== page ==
I am curious about the relational play between what I call intensive and extensive knowledge practices in transdisciplinarity. Intensive practices are those closely negotiated among relatively bounded communities of practice, such as disciplines-in-the-making, local alliances, threatened units, or long-lived organizations, and they are often used to emphasize rigor and membership. I tend to find myself having to justify extensive practices, those of speculative connections, practical coalitions, and trial and error learning; such as one finds in transdisciplinary projects, transmedia storytelling, and alternative practices-in-the-making. These tend to emphasize peripheral participation and the edges of standardized practices. Boundary objects sometimes mediate among extensive and intensive practices simultaneously. For example, Kathy Davis calls the feminist object intersectionality a “buzzword.” (2008) But I prefer to think of it as a boundary object in order to call attention to its intensive local tailorings in the plural as well as its values as a shared representation across extensive gatherings, thus holding in tension divergent critiques and alternative solutions to them. I like that extensive investigations perpendicularly analyze relative and relational shifts across authoritative and alternative knowledges, and that their displays can work without displacing the intensive work of specific communities of practice. This is that perpendularity of extensive examination as transcontextual – befriending paradox and sensitized to double binds. But as Star notes: “Over time, people (often administrators or regulatory agencies) try to control the tacking back-and forth, and especially, to standardize and make equivalent the ill-structured and well-structured aspects of the particular boundary object.” (2010: 613-4) Looking at a feminist boundary object such as intersectionality, I prefer to consider the extensive and intensive, rather than use the terminology of ill- and well-structured for its simultaneous robustness and plasticity. And I find myself only too reluctant to endorse its standardization, straining to hold in place this moment of paradoxical tension, even as I see that moment obviously passing. “We live in a world where the battles and dramas between the formal and informal, the ill structured and the well structured, the standardized and the wild, are being continuously fought….” Star says. (2010:614) I have my own passionate commitments, limited, partial, and misrecognized as they must be, even as I work to nurture particular boundary objects, by explicitly valuing their invisible works, even while foreseeing cycles of standardization they participate within. A multiple worlds view of, say, material feminisms, speculatively feminist amid varying ranges of generations, disciplines, canons, political action, can work with communicative tangles – but may not be able to, perhaps should not be able to, lower the intensities of conflict or totally resolve anomalies.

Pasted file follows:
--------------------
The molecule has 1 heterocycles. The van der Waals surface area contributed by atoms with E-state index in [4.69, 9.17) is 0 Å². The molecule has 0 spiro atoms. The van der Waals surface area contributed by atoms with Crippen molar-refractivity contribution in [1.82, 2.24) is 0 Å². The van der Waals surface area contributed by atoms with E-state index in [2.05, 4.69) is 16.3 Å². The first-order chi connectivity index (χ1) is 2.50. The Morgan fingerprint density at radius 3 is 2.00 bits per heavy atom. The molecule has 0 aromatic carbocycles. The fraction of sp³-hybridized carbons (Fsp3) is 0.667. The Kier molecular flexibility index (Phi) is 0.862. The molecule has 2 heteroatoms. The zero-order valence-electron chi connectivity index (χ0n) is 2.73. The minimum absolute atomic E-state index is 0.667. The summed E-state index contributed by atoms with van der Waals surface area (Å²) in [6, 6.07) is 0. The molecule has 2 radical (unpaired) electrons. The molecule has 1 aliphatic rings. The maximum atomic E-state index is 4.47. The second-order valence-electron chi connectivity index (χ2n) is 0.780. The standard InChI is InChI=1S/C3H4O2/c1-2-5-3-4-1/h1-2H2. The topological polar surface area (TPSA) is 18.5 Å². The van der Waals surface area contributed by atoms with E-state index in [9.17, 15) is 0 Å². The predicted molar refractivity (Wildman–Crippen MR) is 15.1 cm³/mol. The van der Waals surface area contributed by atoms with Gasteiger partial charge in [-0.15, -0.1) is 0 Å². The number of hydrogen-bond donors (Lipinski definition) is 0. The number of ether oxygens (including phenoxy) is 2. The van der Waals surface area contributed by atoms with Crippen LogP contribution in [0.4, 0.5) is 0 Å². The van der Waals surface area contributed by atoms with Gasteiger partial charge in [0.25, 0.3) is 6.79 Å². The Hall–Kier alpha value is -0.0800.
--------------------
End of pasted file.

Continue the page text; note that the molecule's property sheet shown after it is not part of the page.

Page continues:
6: grain of detail
Yet still I find myself valuing the growing and tending of feminist boundary objects, and offer some transcontextual attentions I hope water them for some of the urgent work of transdisciplinary action. The “rigor” of transcontextual feminist methods comes into play I believe when we welcome that “People often cannot see what they take for granted until they encounter someone who does not take it for granted” (Bowker and Star 1999: 291), and work for an exquisite sensitivity to each horizon of possible resources and infrastructures, local exigencies, and differential memberships. Extensive explorations of intensive meanings scope and scale, a point Star notes at the end of her growing boundary objects essay. (2010: 612-13) Such extensive exploration works out in and around grain of detail, noting both • membership and • peripheral participation. Valuing and evaluating simultaneously • intensive knowledge management and • extensive knowledge inspections. Recognizing and rewarding the paradoxical work by • distributed author agencies struggling to contact • distributed, niche, emergent “audiences” or uses. All this requires both • scoping out: assemblage and infrastructure and • scaling in: closely negotiated disciplinary interests.
Transdisciplinary work befriends and experiences a range of academic and other genres of writing, entailment and analysis, befriends and experiences their consequent and diverging values, sometimes in tacit collaboration, but here in perpendicular examination. Transcontextual feminisms as I have come to understand them, inspired by Star’s investigations among cognitive infrastructures, have to scope and scale among Ecologies of Knowledge. (1995) They work to remain curious: about both the passionate affiliations that intensive knowledge work done among close and precise disciplinary grains of detail require and produce, and also the necessarily recursive and speculative wanderings among knowledge worlds to produce extensive pattern-makings that transdisciplinary work makes possible.
Cui bono? we ask with Leigh Star. Justice? Science? Knowledge? What benefits accrue to whom? Knowing boundary objects and also knowing how they grow are tools we need today to ask this question as well as to travel feminist knowledge worlds of science as knowledge and justice as political attention, full of longing, fear, conflict, confusion and gifted imaginations.